Who’d have thought the reformation of Steps would be cause for such drama? Reconciliations and recriminations played out on national telly last year as the fivesome met to talk about the break-up (H and Claire resigned in 2001, leaving Lisa, Faye and Lee to nurse wounds and harbour bone-deep resentments), test the waters with a greatest hits compilation, cover Dancing Queen in a nod to their dancing queen fanbase and announce a comeback tour which rather shockingly all but sold out.
I’m not entirely convinced it’s not just a cynical cash-in and certain band members wouldn’t happily scratch each other’s eyes out once the house lights come up, but who the hell cares when the Steps reunion tour is such a blast? Most of the costumes look cheap and none of them flatter Claire, whose weight issues have been well documented and who gets the biggest cheers from a crowd who grew up with Steps and know all about middle-aged spread. But it looks like they’ve spent a few bob on graphics, hydraulics and lighting, and they don’t skimp on the songs – opening with Here And Now, closing with Tragedy and bunging in pretty much every hit they had during their initial four-year run.
And oh what great pop songs they were! Snapped up by Pete Waterman as “Abba on speed”, the fivesome tethered memorable dance routines to tunes that were catchier than crabs, ranging from Kylie and Bee Gees covers to originals like Deeper Shade Of Blue and Stomp. The dance routines are all present and correct on the tour, which from where I was stood just a few rows back appeared to be half mimed and half live, divided into sections to give the backing dancers a chance to flex their muscles and the band to catch their breath.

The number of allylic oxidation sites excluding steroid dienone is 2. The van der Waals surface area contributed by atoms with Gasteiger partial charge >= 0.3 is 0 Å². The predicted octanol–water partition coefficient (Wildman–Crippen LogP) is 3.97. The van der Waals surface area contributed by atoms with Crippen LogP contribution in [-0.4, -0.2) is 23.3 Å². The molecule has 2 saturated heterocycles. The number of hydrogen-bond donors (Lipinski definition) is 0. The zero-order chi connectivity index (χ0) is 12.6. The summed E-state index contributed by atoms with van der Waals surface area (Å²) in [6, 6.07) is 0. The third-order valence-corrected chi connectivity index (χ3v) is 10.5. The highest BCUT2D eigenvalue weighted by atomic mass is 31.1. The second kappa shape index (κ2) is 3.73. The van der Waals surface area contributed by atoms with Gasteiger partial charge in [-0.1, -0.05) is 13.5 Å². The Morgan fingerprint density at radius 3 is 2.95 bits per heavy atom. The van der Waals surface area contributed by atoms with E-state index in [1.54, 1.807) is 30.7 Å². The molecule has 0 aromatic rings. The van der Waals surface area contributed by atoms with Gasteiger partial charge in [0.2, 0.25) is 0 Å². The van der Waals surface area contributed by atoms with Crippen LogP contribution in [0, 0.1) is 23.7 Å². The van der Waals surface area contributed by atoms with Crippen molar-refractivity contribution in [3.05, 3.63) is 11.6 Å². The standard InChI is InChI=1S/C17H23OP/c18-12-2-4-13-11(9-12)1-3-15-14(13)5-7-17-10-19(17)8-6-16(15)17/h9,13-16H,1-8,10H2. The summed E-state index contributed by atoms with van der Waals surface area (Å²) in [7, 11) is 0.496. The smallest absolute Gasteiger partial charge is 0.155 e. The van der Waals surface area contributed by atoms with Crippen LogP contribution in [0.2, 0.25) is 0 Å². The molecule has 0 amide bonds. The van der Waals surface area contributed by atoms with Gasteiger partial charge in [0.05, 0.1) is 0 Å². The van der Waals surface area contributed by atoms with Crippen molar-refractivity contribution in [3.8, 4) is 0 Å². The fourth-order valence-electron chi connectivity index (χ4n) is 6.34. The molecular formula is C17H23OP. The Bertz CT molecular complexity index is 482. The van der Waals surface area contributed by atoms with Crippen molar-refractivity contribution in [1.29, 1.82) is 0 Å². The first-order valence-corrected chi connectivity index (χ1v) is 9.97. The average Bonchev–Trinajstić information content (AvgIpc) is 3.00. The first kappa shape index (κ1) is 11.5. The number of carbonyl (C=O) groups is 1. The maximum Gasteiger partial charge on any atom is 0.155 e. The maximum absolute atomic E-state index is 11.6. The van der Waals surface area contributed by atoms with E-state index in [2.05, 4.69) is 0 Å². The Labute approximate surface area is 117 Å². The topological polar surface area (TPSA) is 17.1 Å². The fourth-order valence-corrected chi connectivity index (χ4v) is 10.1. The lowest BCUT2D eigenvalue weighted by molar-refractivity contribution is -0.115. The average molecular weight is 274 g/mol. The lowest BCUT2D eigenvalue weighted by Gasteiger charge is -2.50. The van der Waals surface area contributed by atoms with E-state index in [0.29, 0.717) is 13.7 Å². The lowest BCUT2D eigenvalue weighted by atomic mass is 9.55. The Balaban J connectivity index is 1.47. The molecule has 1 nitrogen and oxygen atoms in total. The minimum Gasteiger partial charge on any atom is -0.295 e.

The opening is po-faced futarism that makes you wonder if they’ve gone all arty farty, but they soon break out the banter. Lisa doesn’t cry like she did on the TV show (although there may be more tears to come when a second series covering the tour starts this Monday) but she and the others get giddy about the fact people still want to see them. Dodgy solos (Moves Like Jagger? Thanks but no thanks) and a pointless mash-up of Judas with Better The Devil You Know aside, it’s a nostalgia fest that does exactly what it says on the tin and proves that Steps are far from better best forgotten.
For more tour dates visit www.stepsofficial.co.uk